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- Impress Your Mates On Melbourne Cup Day With This Glossary Of Racing Terms
- Why Do Medicines Have Such Ridiculous Names?
- The Psychology Of Language: Why Are Some Words More Persuasive?
- How Keeping It Simple Can Make Writing Better
- Why The Habit Of Accuracy Matters Whenever You Write
- How To Successfully Learn A New Language This Year
The Coalition government has taken a severe credibility hit after switching its policy on Gonski school funding from “we support it” to “actually, we don’t support it” (AKA lying right before the election). Whatever your politics, it’s a textbook example of how being accurate with your language usage is important.
Imperial units are confusing, needlessly complex and absurdly difficult to work with. And yet, the world’s biggest superpower continues to embrace this archaic system of measurement (re-dubbed “United States customary units”.) They can even be quite touchy about it, as Head Squeeze host Matt Parker learned during a post about the A4 paper scale. Undeterred, Parker hit back at his detractors with a hilariously straight-faced “defense” of the system. Unleash the barleycorns of war…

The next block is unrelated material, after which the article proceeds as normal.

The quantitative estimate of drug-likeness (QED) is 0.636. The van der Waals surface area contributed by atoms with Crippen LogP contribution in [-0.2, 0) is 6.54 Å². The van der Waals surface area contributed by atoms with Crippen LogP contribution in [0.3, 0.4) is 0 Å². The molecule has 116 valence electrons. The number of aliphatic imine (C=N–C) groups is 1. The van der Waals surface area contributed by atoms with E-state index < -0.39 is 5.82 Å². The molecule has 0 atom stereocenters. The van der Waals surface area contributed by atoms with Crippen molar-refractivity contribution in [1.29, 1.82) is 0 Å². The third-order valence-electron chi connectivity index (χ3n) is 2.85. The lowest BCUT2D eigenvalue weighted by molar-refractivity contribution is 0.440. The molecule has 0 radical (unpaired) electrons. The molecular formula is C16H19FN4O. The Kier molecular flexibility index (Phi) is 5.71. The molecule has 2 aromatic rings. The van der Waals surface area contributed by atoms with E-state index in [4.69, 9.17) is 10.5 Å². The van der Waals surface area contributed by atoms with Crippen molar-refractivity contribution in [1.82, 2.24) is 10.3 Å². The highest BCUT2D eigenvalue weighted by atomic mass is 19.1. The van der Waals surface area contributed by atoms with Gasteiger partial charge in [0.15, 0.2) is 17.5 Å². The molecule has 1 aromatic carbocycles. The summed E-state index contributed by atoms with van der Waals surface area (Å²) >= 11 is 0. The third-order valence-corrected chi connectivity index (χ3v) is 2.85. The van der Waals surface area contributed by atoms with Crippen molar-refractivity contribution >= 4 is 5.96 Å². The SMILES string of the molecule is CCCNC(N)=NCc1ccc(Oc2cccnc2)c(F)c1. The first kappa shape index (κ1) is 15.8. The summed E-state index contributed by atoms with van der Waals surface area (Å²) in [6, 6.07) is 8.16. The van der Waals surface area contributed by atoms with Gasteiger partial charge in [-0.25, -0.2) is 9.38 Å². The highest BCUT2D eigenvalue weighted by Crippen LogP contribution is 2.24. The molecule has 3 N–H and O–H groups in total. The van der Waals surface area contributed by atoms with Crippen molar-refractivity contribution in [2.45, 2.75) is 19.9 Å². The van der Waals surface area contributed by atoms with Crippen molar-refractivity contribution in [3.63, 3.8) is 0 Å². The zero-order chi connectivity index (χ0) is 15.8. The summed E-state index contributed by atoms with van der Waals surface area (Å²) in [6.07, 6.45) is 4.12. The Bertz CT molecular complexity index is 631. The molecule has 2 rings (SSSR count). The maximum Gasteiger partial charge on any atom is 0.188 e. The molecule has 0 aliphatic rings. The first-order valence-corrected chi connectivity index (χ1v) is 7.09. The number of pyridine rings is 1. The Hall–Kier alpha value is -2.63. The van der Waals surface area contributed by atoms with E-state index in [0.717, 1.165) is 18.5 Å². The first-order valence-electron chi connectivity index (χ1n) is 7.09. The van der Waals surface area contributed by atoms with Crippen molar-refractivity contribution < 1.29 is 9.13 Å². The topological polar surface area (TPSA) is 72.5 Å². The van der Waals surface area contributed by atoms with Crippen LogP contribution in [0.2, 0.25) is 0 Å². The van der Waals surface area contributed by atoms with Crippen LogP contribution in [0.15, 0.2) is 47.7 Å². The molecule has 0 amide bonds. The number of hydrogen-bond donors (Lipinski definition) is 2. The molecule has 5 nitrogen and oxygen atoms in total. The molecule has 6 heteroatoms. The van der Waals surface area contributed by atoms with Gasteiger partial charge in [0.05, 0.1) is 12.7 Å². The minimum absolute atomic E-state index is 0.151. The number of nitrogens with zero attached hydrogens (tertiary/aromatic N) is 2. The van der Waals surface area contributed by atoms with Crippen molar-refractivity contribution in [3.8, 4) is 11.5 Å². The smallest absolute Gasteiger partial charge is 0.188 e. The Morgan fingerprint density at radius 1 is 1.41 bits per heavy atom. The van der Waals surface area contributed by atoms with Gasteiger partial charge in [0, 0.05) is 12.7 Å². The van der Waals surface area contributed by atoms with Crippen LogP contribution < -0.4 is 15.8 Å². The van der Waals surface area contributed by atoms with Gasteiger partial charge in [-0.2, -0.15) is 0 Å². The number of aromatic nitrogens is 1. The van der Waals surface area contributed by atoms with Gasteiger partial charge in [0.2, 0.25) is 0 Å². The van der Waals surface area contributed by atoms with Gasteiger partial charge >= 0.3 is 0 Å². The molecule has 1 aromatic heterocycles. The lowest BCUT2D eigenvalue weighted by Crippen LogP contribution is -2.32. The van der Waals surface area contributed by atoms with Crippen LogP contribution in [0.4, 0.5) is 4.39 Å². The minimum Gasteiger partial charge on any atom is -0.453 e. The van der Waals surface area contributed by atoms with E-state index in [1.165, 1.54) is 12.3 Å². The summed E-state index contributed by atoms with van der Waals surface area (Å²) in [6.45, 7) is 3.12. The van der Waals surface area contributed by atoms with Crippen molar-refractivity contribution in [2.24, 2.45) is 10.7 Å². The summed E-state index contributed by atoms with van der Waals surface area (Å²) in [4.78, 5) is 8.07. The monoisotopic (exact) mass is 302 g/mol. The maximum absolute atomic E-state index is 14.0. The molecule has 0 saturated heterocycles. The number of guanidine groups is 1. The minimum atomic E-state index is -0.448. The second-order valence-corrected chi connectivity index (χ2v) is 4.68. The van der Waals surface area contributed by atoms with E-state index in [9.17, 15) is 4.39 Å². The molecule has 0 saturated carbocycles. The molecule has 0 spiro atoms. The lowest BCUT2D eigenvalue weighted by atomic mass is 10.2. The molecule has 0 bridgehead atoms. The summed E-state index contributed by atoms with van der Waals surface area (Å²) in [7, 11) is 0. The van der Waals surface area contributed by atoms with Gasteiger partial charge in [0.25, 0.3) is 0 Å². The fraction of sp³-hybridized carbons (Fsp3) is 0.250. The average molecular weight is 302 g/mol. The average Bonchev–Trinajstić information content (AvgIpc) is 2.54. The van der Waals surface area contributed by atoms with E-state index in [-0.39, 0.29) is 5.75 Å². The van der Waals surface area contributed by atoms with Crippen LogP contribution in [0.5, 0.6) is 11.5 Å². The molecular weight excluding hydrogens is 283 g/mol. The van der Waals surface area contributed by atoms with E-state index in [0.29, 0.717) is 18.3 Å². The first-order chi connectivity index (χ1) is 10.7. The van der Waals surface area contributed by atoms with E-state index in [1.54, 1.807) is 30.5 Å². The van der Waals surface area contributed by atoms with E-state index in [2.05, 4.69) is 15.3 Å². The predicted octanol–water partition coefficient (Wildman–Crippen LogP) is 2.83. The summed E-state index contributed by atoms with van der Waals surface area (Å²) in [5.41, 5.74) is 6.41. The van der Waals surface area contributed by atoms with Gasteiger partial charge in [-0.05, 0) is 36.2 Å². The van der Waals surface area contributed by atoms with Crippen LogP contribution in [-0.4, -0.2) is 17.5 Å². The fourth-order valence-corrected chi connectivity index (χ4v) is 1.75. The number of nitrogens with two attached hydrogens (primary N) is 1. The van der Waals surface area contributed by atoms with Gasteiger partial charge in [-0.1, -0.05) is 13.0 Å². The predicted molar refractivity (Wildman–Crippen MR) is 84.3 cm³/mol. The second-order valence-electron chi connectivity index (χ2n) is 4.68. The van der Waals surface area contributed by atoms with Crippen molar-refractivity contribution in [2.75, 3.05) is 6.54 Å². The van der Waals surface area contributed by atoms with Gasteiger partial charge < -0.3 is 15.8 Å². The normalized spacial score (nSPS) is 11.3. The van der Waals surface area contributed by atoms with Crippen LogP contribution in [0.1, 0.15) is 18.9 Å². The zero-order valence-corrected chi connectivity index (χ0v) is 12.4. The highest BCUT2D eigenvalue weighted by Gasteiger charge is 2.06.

We’ve shown you how to set your Nexus 5 to use Australian English, but unfortunately the nifty ‘OK Google’ command to automatically start speech recognition and search for what you say only works with US English. Here’s how to have both Australian English on screen and all the ‘OK Google’ goodness.
Regardless of the gadget or software, the default option when “English (Australia)” isn’t available is “English (UK)” or similar. And that’s usually good enough… but not always. Such is the case with Google’s Nexus 5, which leaves local users who are particular about their language settings in the lurch. Fortunately, there is something you can do about it.